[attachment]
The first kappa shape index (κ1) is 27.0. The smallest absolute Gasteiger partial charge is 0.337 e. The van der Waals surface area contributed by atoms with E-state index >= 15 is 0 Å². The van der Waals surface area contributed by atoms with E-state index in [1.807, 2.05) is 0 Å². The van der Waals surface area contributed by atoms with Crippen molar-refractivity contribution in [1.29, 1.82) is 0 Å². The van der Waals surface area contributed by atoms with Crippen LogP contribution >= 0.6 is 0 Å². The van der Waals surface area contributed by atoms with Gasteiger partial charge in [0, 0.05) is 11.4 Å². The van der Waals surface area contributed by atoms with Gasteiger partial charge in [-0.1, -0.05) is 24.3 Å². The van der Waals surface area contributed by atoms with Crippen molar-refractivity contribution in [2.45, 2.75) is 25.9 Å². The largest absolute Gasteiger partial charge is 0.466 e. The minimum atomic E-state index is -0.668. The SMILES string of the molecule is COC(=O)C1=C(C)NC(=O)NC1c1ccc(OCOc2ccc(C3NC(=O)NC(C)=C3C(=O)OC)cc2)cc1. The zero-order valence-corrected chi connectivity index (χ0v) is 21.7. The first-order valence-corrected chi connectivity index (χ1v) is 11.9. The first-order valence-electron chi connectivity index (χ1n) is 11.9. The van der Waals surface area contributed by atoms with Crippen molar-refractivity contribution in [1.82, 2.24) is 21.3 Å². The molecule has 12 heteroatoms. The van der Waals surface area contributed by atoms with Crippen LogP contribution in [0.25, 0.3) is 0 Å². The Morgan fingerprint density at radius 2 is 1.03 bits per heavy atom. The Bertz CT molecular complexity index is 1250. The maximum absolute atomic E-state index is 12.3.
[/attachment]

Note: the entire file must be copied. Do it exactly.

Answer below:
The first kappa shape index (κ1) is 27.0. The smallest absolute Gasteiger partial charge is 0.337 e. The van der Waals surface area contributed by atoms with E-state index >= 15 is 0 Å². The van der Waals surface area contributed by atoms with E-state index in [1.807, 2.05) is 0 Å². The van der Waals surface area contributed by atoms with Crippen molar-refractivity contribution in [1.29, 1.82) is 0 Å². The van der Waals surface area contributed by atoms with Crippen LogP contribution >= 0.6 is 0 Å². The van der Waals surface area contributed by atoms with Gasteiger partial charge in [0, 0.05) is 11.4 Å². The van der Waals surface area contributed by atoms with Gasteiger partial charge in [-0.1, -0.05) is 24.3 Å². The van der Waals surface area contributed by atoms with Crippen molar-refractivity contribution in [2.45, 2.75) is 25.9 Å². The largest absolute Gasteiger partial charge is 0.466 e. The minimum atomic E-state index is -0.668. The SMILES string of the molecule is COC(=O)C1=C(C)NC(=O)NC1c1ccc(OCOc2ccc(C3NC(=O)NC(C)=C3C(=O)OC)cc2)cc1. The zero-order valence-corrected chi connectivity index (χ0v) is 21.7. The first-order valence-corrected chi connectivity index (χ1v) is 11.9. The first-order valence-electron chi connectivity index (χ1n) is 11.9. The van der Waals surface area contributed by atoms with Crippen molar-refractivity contribution in [1.82, 2.24) is 21.3 Å². The molecule has 12 heteroatoms. The van der Waals surface area contributed by atoms with Crippen LogP contribution in [0.25, 0.3) is 0 Å². The Morgan fingerprint density at radius 2 is 1.03 bits per heavy atom. The Bertz CT molecular complexity index is 1250. The maximum absolute atomic E-state index is 12.3.